- Renowned illusionist and endurance artist
- Starred in the one-hour special “David Blaine: Beyond Magic” on ABC
- Broke a world record for holding his breath for 17 minutes and 4 seconds on “The Oprah Winfrey Show”
- Drew a global audience for his stunt “Buried Alive,” in which he was entombed underground for seven days
- Called “modern-day Houdini” by The New York Times
World Record-Holding Illusionist
Called a "modern-day Houdini" by The New York Times, David Blaine made himself a household name with TV special "David Blaine: Street Magic" -- shedding the sweeping glitz and drama of other TV magic programs in favor of a simple premise: illusions done right on the street, in front of handheld cameras and speechless passersby.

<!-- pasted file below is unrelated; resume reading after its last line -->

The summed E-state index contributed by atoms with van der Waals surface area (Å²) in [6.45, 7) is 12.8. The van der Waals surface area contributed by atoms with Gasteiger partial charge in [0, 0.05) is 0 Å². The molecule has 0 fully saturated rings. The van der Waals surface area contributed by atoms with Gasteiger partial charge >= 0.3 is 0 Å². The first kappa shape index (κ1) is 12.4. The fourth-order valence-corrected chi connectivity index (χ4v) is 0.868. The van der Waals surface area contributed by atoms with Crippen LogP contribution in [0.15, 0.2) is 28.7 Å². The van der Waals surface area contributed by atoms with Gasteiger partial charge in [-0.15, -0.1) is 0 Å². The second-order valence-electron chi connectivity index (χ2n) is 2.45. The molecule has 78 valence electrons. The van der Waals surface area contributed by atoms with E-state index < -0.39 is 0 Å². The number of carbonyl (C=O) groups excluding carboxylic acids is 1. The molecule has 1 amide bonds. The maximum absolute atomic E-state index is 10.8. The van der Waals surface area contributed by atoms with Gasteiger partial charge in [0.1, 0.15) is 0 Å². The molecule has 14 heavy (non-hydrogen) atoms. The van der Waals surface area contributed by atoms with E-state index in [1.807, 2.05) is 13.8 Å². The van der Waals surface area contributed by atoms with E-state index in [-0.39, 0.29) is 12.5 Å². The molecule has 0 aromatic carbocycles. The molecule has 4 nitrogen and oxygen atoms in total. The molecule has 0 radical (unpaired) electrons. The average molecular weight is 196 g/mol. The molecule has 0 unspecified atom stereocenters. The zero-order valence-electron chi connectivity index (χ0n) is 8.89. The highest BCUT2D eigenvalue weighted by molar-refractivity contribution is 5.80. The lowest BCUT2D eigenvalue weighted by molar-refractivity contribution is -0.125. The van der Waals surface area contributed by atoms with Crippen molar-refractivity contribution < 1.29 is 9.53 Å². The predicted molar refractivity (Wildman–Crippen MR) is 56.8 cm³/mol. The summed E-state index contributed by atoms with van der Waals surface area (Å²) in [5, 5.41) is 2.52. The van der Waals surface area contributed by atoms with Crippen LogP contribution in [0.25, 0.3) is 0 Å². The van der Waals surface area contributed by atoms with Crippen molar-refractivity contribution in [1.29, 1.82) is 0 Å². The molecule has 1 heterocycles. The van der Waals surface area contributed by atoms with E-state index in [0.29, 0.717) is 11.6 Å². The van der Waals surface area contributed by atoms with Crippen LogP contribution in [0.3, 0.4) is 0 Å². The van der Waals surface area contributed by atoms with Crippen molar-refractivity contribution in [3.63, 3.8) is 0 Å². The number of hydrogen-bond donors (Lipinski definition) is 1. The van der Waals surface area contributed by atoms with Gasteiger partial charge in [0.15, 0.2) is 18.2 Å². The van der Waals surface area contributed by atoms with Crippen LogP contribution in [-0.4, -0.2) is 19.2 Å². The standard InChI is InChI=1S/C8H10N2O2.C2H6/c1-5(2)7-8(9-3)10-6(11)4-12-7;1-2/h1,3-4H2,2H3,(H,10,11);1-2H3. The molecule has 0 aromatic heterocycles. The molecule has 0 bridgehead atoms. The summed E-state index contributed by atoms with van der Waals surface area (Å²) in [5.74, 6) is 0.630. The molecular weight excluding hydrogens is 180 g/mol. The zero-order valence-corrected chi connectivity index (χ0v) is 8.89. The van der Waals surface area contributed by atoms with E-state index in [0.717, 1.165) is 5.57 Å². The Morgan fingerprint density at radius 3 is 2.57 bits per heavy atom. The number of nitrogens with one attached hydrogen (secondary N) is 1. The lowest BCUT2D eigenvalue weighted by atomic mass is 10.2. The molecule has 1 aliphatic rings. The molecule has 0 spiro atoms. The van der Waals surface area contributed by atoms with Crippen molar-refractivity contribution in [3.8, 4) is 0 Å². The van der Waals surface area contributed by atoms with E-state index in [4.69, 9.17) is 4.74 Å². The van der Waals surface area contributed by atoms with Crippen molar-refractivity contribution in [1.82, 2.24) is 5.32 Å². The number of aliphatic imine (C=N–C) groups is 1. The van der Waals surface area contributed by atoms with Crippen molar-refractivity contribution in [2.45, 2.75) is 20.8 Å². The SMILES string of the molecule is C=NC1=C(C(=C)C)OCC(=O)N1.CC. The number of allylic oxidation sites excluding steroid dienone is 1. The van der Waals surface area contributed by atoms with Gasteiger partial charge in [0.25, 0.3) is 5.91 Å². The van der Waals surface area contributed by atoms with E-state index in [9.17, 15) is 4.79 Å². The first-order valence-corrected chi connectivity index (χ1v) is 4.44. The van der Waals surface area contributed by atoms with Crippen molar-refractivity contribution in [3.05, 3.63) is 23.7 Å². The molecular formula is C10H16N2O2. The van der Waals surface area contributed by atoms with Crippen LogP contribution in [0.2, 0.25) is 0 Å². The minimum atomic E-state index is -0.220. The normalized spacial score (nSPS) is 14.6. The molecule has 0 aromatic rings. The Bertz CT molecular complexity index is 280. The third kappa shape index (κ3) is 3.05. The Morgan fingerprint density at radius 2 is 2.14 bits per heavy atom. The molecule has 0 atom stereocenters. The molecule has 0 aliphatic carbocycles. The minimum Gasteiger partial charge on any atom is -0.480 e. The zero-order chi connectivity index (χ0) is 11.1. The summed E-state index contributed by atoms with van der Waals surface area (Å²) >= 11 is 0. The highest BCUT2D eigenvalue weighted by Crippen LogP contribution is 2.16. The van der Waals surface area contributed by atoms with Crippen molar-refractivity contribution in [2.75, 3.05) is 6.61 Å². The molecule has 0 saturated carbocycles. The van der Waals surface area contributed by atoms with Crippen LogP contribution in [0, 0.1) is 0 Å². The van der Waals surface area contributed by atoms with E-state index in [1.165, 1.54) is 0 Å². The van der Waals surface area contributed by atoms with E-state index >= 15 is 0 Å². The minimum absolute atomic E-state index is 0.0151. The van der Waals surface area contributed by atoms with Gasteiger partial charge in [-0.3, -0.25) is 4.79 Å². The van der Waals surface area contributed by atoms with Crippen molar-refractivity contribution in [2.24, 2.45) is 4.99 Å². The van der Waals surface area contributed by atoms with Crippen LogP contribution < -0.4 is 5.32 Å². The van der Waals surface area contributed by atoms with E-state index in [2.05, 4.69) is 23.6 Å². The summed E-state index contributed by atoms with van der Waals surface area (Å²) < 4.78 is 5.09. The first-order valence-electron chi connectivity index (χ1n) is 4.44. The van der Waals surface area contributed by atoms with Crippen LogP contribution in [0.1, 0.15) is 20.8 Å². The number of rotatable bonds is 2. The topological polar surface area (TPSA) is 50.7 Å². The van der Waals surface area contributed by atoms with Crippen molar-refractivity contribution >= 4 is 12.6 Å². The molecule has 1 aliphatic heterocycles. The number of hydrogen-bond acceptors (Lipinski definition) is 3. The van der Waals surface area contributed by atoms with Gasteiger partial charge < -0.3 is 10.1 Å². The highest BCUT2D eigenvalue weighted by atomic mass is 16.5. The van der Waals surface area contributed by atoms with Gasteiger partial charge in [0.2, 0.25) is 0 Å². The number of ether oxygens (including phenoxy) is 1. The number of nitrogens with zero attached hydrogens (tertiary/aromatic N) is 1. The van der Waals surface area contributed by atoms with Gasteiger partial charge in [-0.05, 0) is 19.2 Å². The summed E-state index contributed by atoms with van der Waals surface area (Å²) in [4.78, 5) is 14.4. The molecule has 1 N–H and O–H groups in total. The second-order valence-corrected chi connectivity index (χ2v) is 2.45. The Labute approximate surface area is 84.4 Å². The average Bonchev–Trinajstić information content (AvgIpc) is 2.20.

With "Buried Alive," Blaine was entombed underground for seven days in a transparent plastic coffin, visible to gawking pedestrians above, setting off a new trend in his performance career: the endurance stunt. The pursuit led to other spectacles featuring cramped spaces and extreme conditions: "Frozen in Time," which saw him encased in a block of ice for almost three days, and "Vertigo," where he stood atop a 100-foot pillar for 35 hours.
Blaine's stunts continue to draw immense crowds and Nielsen ratings to match, but his appearance on Oprah was perhaps most stunning, when he broke the Guinness world record for breath-holding, staying underwater for 17 minutes and 4.5 seconds.
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